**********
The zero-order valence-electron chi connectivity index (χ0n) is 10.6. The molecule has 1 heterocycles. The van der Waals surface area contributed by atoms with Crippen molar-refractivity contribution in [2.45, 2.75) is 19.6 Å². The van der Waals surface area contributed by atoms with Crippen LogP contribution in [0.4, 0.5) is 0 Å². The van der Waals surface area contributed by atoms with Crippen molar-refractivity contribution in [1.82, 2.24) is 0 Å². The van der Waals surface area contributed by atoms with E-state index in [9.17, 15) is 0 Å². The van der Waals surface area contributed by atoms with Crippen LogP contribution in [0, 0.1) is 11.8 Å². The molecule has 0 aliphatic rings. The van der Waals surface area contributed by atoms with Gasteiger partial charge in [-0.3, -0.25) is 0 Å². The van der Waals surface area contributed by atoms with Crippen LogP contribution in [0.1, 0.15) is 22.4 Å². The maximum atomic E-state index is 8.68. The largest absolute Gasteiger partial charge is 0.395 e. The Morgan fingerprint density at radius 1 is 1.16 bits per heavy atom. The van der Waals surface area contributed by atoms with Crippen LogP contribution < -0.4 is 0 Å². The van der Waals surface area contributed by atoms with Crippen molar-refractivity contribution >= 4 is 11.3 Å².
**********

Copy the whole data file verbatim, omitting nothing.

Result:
The zero-order valence-electron chi connectivity index (χ0n) is 10.6. The molecule has 1 heterocycles. The van der Waals surface area contributed by atoms with Crippen molar-refractivity contribution in [2.45, 2.75) is 19.6 Å². The van der Waals surface area contributed by atoms with Crippen LogP contribution in [0.4, 0.5) is 0 Å². The van der Waals surface area contributed by atoms with Crippen molar-refractivity contribution in [1.82, 2.24) is 0 Å². The van der Waals surface area contributed by atoms with E-state index in [9.17, 15) is 0 Å². The van der Waals surface area contributed by atoms with Crippen LogP contribution in [0, 0.1) is 11.8 Å². The molecule has 0 aliphatic rings. The van der Waals surface area contributed by atoms with Gasteiger partial charge in [-0.3, -0.25) is 0 Å². The van der Waals surface area contributed by atoms with Crippen LogP contribution in [0.1, 0.15) is 22.4 Å². The maximum atomic E-state index is 8.68. The largest absolute Gasteiger partial charge is 0.395 e. The Morgan fingerprint density at radius 1 is 1.16 bits per heavy atom. The van der Waals surface area contributed by atoms with Crippen LogP contribution < -0.4 is 0 Å². The van der Waals surface area contributed by atoms with Crippen molar-refractivity contribution >= 4 is 11.3 Å².